This exhibition of gold and silver jewelry, tableware, and rare coins, all from the Medieval period, is culled from a personal Jewish treasure hoard uncovered in Erfurt, Germany. The 167 objects offer a glimpse into Jewish life and culture in medieval Europe before the Black Death and anti-Semitic violence decimated this small but thriving population in 1349.
Located approximately 70 miles southwest of Kassel, Erfurt is the capital city of the central German state of Thuringia. For centuries Erfurt served as a historical center of Ashkenazim, the Jewish communities that originated along the Rhine River in Germany and later emigrated to Eastern Europe and throughout the Diaspora. According to Yeshiva University Museum in New York, over 85 percent of American Jews can trace their ancestral roots to this group of Jews. In 1998, a team of archaeologists made an unexpected discovery during an excavation on Michaelisstrasse in the medieval Jewish quarter of the city. Carefully hidden under the wall of a private home’s stone cellar was a personal treasure hoard containing over 3,000 silver coins, 14 silver ingots and over 600 pieces of jewelry. Jewish merchants and moneylenders often buried their wealth because of the Black Death and other persecutions.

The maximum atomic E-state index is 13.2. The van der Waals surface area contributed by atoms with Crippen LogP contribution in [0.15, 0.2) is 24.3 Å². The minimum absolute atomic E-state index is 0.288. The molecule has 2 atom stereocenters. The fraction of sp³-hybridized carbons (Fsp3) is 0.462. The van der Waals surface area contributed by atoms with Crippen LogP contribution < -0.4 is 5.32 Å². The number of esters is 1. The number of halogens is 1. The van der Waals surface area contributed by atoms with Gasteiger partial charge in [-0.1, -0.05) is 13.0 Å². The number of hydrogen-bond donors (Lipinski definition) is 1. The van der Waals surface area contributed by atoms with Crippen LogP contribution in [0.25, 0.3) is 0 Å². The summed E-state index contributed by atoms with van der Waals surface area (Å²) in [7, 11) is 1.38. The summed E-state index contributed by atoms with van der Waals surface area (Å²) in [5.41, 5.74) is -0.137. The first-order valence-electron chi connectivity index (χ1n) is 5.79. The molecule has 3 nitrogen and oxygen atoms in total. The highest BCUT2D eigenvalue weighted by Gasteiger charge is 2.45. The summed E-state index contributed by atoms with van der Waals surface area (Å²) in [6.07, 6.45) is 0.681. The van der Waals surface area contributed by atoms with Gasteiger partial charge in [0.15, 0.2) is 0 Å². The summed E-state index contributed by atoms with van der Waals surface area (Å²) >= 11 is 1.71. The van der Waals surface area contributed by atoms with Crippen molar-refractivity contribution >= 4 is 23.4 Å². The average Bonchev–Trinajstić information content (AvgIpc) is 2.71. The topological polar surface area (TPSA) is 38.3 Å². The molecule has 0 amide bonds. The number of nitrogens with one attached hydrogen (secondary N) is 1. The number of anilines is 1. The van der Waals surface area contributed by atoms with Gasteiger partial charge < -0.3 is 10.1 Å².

Exhibition highlights include a hand-crafted gold Jewish wedding ring (left) from the early 14th century, one of few medieval Ashkenazi wedding rings in existence. Well-preserved artifacts from this period are extremely rare, as jewelry was often melted down when it was deemed out of style. This ring features an ornate, miniature version of a gothic tower and six engraved Hebrew letters spelling out mazal tov, meaning “good luck,” written on the tower’s roof. Scholars have interpreted the tower as symbolizing the Temple of Jerusalem, destroyed by the Romans in 70 CE. Jewish tradition still mandates that wedding bands be made of plain gold without the addition of stones. Silver double cups housed the jewelry found in the treasure and are noteworthy for their colorful enameled images from Aesop’s fables of The Fox and the Eagle and The Fox and the Raven.
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